New York, NY Urging an End to the “School to Prison Pipeline"

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New York, NY, US

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Type: Resolution

Status: Referred to Committee on Education on 12/11/07

Source File:


Res 1182-2007
Resolution urging an end to practices which foster the “School to Prison Pipeline,” a national trend in which students are being pushed out of the public school system and into the juvenile and criminal justice systems.

Whereas, Many researchers, education and civil rights advocates have been raising awareness regarding an alarming national trend whereby public school students are being subjected to harsh punishment, including suspensions, expulsions and arrests, for school discipline code infractions; and

Whereas, This trend, commonly referred to as the “School to Prison Pipeline,” is related to zero-tolerance strategies employed by many school districts throughout the country; and

Whereas, For example, a recent report by the American Psychological Association ("APA") found that such policies have increased the number of referrals to the juvenile justice system for minor discipline code infractions that were once handled by educators in the schools; and

Whereas, According to the New York Civil Liberties Union (“NYCLU”), zero tolerance strategies directly send students into the “pipeline” by responding to discipline code infractions with arrests or juvenile justice referrals; and

Whereas, Further, the NYCLU also points out that schools indirectly push students toward the juvenile and criminal justice systems through increased suspensions and expulsions; and

Whereas, According to a report by the Indiana Education Policy Center entitled, “Zero Tolerance, Zero Evidence: An Analysis of School Disciplinary Practice,” many zero tolerance strategies are meant to send a message to students that particular behaviors will not be tolerated by punishing all offenses, even minor offenses, severely; and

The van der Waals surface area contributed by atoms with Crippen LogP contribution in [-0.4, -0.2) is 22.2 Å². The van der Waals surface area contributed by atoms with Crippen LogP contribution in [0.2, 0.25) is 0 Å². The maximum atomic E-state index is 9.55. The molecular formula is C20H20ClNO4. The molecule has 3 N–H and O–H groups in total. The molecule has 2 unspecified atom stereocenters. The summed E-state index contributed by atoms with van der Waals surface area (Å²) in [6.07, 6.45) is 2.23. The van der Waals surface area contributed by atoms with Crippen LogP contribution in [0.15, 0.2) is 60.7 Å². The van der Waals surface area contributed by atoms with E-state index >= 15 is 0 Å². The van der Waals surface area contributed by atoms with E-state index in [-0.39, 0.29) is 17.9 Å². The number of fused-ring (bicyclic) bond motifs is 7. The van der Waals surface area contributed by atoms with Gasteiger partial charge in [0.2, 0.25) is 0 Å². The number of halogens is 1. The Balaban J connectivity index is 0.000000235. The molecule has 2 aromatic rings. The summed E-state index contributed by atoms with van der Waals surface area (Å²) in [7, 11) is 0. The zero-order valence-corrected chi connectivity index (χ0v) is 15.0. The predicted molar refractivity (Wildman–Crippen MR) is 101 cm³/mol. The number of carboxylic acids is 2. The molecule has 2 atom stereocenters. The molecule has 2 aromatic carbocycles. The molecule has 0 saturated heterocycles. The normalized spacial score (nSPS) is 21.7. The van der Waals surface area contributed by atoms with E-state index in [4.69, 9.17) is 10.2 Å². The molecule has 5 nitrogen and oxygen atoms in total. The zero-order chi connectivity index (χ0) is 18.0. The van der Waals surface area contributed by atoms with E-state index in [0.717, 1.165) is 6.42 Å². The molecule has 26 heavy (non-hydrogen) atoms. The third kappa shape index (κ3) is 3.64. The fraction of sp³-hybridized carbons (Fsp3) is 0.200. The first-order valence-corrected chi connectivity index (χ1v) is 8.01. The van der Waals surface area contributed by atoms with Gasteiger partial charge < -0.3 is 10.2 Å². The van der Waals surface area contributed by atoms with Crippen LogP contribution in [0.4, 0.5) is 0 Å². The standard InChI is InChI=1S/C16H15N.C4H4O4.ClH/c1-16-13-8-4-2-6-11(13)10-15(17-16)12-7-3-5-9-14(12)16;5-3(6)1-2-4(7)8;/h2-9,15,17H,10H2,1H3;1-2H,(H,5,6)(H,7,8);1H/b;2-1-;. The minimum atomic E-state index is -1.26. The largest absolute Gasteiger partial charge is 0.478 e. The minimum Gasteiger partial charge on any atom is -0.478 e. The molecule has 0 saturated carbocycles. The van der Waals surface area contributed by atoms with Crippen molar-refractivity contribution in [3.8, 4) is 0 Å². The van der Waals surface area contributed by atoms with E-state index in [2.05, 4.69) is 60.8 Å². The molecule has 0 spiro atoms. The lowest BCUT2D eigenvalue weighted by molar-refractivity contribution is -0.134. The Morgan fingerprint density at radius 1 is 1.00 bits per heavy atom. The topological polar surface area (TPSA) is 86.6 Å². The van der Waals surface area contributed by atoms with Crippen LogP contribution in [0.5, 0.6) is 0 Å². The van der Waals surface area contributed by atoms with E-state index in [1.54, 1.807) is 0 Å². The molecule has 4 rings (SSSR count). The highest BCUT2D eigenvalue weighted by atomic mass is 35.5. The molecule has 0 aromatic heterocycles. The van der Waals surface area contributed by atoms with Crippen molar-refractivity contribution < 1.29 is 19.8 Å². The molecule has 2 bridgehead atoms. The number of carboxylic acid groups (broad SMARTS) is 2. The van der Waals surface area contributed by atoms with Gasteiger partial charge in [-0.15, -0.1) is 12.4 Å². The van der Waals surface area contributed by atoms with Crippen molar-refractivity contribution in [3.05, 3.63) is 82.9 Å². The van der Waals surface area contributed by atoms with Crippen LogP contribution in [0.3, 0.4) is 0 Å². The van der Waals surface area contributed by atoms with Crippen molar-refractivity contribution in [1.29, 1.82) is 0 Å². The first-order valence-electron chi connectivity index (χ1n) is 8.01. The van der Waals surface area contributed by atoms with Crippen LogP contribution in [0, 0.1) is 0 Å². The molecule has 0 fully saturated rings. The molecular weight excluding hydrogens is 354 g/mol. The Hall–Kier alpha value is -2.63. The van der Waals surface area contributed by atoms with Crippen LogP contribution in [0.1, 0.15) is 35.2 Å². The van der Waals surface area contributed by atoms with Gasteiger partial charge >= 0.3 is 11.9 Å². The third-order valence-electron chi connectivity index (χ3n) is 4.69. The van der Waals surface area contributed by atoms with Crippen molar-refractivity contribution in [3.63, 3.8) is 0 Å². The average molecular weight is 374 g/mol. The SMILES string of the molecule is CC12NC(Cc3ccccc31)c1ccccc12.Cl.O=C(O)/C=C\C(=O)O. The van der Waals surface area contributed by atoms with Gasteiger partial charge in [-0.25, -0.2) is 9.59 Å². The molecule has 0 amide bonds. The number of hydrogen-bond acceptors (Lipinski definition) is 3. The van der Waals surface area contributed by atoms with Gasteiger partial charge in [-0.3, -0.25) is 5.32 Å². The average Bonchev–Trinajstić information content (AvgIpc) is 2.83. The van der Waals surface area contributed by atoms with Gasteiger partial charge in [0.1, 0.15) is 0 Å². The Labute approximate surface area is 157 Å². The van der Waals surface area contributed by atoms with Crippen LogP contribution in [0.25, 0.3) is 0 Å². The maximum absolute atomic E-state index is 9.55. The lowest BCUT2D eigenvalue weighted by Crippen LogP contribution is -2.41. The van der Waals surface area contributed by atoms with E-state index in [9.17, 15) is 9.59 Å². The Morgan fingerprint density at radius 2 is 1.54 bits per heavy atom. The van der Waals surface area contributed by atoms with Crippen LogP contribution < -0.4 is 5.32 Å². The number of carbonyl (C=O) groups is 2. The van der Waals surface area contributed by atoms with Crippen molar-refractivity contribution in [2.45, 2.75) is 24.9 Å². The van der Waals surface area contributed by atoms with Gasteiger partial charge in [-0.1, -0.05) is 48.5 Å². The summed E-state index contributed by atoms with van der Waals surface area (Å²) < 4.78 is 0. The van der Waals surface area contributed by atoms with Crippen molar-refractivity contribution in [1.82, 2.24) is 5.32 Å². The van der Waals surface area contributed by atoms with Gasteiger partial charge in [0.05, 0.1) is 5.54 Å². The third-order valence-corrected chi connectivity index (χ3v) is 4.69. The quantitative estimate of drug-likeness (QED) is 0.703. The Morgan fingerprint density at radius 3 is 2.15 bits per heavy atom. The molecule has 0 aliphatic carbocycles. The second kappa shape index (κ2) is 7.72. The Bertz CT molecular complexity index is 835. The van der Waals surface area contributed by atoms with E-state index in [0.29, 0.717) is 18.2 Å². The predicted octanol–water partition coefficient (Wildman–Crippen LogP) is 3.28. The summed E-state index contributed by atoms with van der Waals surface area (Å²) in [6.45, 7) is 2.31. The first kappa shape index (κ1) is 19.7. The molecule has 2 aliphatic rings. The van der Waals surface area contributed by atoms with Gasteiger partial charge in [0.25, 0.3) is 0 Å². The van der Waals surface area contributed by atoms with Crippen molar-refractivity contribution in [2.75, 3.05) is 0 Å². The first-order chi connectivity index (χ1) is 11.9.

Whereas, In January 2004, the New York City Department of Education ("DOE"), along with the New York City Police Department ("NYPD"), announced a new school safety initiative, in which schools that accounted for a disproportionate amount of crime were labeled as Impact Schools; and

Whereas, In addition to increased police presence, Impact Schools also employ a zero tolerance policy for school discipline code infractions; and

Whereas, According to a June 2004 DOE press release, Impact School personnel focus on "responding to even the most minor infractions of the New York City Discipline Code;" and

Whereas, The press release also reported that as a result of the zero tolerance policy, the average daily number of principal suspensions doubled, superintendent suspensions rose 12%, almost 500 students were transferred to suspension sites, and 54 students were placed in transfer schools or expelled; and

Whereas, Although the DOE and NYPD do not release the number of arrests that occur in schools, many advocates, educators and students have spoken out regarding minor discipline code infractions being treated as violations of penal law; and

Whereas, According to the NYCLU report, “Criminalizing the Classroom: The Over-Policing of New York City Schools,” fighting in the hallway can be classified as an assault and being late for class can be classified as disorderly conduct; and

Whereas, As discussed in a report published by The Civil Rights Project at Harvard University and the Advancement Project, “zero tolerance policies, by their nature, do not provide guidance or instruction;” and

Whereas, The APA report also found that zero tolerance policies may promote misbehavior, make students feel more anxious and lead to higher dropout rates; and

Whereas, The negative impact of such policies is especially alarming since research shows that children of color and children with disabilities are disproportionately affected by zero tolerance policies; and

Whereas, For example, according to the American Civil Liberties Union (“ACLU”), nationally, “minority students are suspended at rates of two to three times that of other students;” and

Whereas, The ACLU has also reported that students are far more likely to be arrested at school than they were a generation ago, with many of these arrests for non-violent acts, including disruptive behavior or disorderly conduct; and

Whereas, Public school students deserve to attend schools in which they feel safe and supported by school personnel, with the opportunity to learn from their mistakes through guidance and mediation programs; and

Whereas, While serious incidents of violence deserve a serious response, schools across the country should nevertheless work to ensure that the discipline procedures in place benefit all students; now, therefore, be it

Resolved, That the Council of the City of New York urges an end to practices which foster the “School to Prison Pipeline,” a national trend in which students are being pushed out of the public school system and into the juvenile and criminal justice systems.